What happens if you get injured on someone else’s property? Are they liable for the damages you sustained? Learn about premises liability and what you need to know if this happens to you.
If you are injured on the property of other people, the owner may be held liable for your medical costs, time off work due to the injury, and emotional turmoil. Compensation will be taken from the owner’s property liability insurance if they have one, given that there is legitimate proof of liability.
But what exactly is premises liability?
What is premises liability?
All property owners are required to maintain a relative level of safety on their property to prevent other people from getting injured on it, a responsibility referred to as premises liability. When an incident occurs on the property that results in the injury of another person, owners can be held financially responsible for the compensation of victims.
Do you have a case?
In Townsville and other places, premises liability fall under personal injury claims, which are for injuries caused by the negligence of another, which in the case of premises liability, is the owner of the property. However, even if you suffer a severe injury on someone else’s property, you can’t hold them responsible unless you can prove the following elements:
- The owner is negligent of their responsibility to keep the property safe
- You have a legal right to be on the property
- You have proof that you were injured on the property
- The injury is not entirely your fault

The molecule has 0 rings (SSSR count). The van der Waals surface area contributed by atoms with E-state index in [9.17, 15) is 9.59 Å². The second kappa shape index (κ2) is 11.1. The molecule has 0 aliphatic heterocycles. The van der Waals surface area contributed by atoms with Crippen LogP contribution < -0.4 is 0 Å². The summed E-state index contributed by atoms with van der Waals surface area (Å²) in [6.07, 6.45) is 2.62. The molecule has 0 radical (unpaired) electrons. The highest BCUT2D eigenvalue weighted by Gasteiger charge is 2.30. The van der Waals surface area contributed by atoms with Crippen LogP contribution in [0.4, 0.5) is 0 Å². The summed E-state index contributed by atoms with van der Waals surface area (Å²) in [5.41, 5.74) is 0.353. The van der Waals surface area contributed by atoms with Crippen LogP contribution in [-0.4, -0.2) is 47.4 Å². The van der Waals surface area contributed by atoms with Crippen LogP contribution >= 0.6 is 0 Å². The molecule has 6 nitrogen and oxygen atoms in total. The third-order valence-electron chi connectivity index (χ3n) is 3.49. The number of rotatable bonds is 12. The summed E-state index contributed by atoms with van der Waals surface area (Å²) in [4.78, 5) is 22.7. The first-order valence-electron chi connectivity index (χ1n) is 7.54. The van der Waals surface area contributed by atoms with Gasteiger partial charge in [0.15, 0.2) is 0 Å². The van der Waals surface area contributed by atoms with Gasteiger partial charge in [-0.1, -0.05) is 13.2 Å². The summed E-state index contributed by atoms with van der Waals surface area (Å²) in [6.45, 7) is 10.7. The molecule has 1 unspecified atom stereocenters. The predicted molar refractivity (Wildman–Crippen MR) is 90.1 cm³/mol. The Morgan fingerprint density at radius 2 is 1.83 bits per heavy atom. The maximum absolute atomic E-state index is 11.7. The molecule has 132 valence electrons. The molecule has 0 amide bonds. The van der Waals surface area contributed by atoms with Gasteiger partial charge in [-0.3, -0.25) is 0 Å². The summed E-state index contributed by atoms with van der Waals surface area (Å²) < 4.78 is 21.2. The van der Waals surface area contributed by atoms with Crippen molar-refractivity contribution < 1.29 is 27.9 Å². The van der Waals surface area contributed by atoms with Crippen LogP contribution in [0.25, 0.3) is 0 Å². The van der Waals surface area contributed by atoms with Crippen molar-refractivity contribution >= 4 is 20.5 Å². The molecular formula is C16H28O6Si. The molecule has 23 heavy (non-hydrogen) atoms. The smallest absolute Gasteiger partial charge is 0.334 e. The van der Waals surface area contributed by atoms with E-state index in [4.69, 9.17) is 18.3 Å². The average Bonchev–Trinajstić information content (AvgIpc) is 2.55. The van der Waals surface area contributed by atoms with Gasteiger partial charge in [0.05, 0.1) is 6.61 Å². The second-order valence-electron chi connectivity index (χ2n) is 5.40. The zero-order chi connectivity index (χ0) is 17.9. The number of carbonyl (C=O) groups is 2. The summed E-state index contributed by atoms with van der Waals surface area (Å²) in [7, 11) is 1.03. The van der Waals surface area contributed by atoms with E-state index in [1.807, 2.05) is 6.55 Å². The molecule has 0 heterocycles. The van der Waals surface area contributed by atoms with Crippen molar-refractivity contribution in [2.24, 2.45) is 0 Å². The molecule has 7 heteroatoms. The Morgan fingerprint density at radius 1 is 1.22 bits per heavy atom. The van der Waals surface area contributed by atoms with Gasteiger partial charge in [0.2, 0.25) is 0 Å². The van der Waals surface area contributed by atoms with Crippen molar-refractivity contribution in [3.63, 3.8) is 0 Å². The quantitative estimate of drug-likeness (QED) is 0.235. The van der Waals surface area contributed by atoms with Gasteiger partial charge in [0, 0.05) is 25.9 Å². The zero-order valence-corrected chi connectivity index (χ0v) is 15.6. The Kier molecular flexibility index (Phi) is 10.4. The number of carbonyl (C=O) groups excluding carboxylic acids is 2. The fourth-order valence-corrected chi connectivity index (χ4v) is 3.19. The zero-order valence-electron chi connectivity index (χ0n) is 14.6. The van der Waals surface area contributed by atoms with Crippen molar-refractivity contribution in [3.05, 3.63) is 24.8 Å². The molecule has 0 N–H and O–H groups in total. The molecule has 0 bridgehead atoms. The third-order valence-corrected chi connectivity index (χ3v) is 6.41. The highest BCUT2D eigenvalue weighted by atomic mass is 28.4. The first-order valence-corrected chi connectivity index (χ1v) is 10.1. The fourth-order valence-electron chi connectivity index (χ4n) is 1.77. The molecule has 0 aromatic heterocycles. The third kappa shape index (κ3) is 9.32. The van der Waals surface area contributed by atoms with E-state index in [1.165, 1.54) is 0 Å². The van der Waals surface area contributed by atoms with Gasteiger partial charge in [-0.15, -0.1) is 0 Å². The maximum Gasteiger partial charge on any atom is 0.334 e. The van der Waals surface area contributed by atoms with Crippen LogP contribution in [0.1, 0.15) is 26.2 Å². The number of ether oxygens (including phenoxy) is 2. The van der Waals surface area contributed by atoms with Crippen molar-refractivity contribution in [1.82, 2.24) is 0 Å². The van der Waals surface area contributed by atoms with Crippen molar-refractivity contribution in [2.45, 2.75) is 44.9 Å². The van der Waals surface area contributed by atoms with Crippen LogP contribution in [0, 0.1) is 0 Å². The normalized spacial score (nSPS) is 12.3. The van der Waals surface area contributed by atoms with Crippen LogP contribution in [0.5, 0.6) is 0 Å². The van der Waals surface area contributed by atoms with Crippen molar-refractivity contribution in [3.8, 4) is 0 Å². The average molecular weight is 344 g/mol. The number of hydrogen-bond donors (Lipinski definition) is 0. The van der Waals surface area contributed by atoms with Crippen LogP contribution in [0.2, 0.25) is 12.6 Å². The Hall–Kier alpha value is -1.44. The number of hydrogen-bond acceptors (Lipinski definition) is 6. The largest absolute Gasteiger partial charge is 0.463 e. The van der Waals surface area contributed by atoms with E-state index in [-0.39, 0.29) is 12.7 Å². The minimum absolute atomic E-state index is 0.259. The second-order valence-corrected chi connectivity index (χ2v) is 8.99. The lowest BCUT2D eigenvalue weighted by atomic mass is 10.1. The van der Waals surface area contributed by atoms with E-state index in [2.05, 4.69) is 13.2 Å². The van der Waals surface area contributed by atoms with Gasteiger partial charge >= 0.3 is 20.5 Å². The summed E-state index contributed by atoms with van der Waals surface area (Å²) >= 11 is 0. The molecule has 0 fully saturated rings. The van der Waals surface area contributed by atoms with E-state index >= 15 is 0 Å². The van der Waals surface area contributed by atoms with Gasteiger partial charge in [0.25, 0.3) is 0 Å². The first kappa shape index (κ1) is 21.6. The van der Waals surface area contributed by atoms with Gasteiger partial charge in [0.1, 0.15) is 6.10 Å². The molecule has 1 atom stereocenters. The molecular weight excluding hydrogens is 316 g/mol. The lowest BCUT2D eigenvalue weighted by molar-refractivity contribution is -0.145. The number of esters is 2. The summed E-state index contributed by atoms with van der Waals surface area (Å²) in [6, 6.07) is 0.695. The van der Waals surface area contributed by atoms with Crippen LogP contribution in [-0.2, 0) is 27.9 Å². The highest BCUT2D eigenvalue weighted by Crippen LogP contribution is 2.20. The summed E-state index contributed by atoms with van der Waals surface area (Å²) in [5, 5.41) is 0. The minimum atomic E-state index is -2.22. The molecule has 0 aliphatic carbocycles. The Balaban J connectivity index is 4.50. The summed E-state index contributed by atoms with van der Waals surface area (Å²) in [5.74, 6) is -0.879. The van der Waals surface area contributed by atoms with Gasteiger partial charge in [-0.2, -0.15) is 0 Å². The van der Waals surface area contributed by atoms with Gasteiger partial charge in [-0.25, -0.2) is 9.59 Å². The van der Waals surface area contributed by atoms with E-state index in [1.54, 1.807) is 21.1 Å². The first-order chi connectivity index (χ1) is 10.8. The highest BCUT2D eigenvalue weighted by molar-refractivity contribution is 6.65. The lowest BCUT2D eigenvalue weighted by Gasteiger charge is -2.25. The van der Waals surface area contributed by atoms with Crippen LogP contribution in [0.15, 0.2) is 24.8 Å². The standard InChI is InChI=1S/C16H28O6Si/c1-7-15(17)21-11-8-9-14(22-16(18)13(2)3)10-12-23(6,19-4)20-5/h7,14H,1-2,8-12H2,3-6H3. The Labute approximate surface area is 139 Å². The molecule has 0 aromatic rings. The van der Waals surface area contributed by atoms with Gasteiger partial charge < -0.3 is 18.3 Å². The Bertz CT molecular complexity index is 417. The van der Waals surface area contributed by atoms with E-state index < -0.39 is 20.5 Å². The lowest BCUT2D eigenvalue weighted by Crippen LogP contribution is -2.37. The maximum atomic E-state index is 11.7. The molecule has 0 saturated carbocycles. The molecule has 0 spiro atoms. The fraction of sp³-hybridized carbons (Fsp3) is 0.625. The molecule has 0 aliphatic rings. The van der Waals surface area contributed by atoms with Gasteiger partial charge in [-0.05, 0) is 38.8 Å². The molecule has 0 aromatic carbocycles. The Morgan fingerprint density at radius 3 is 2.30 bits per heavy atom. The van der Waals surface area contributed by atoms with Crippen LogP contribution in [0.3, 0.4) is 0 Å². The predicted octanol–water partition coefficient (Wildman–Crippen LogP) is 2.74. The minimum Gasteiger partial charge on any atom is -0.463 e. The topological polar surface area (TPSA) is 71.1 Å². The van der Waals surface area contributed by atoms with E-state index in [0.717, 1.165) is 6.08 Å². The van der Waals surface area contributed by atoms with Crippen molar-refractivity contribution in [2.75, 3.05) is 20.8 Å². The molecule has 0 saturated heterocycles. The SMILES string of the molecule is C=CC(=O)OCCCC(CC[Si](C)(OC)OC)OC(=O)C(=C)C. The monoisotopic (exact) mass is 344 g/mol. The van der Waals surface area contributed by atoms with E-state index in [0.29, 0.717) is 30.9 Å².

Of course, there are other factors that come into play when making a premises liability claim, but these are the most crucial. If the specifics are complicated, seek help from a personal injury lawyer to smooth out your claim.
Are you permitted to be on the property?
A major factor in premises liability cases is the legal status of the visitor injured on the property, which is divided into these categories:
- Invitee. A person who is invited to the property to do business. If you are an invitee and the owner did not take the necessary steps to protect you from hazards, they may be held liable.
- Licensee. This person is invited to the property as a guest, like when you are visiting a neighbor or friend.
- Trespasser. Finally, this person has no permission whatsoever to enter the property. In most states, owners have no responsibility unless they booby-trap their property or if the trespasser is a child.
What types of claims do not usually succeed?
Needless to say, not all premises liability claims are actionable. If you get injured on your neighbor’s driveway, for example, because of oil on the cement causing you to slip and fall, your neighbor might be held responsible if:
1) you did not deliberately injure yourself,
2) you have permission to be on the property, and
3) the cause of injury is your neighbor’s negligence.
If you get injured on someone else’s property and are not sure if you have a case, talk to a premises liability attorney as soon as possible. Keep in mind that time is of the essence in these kinds of cases, so it’s not recommended that you don’t wait too long before filing a claim.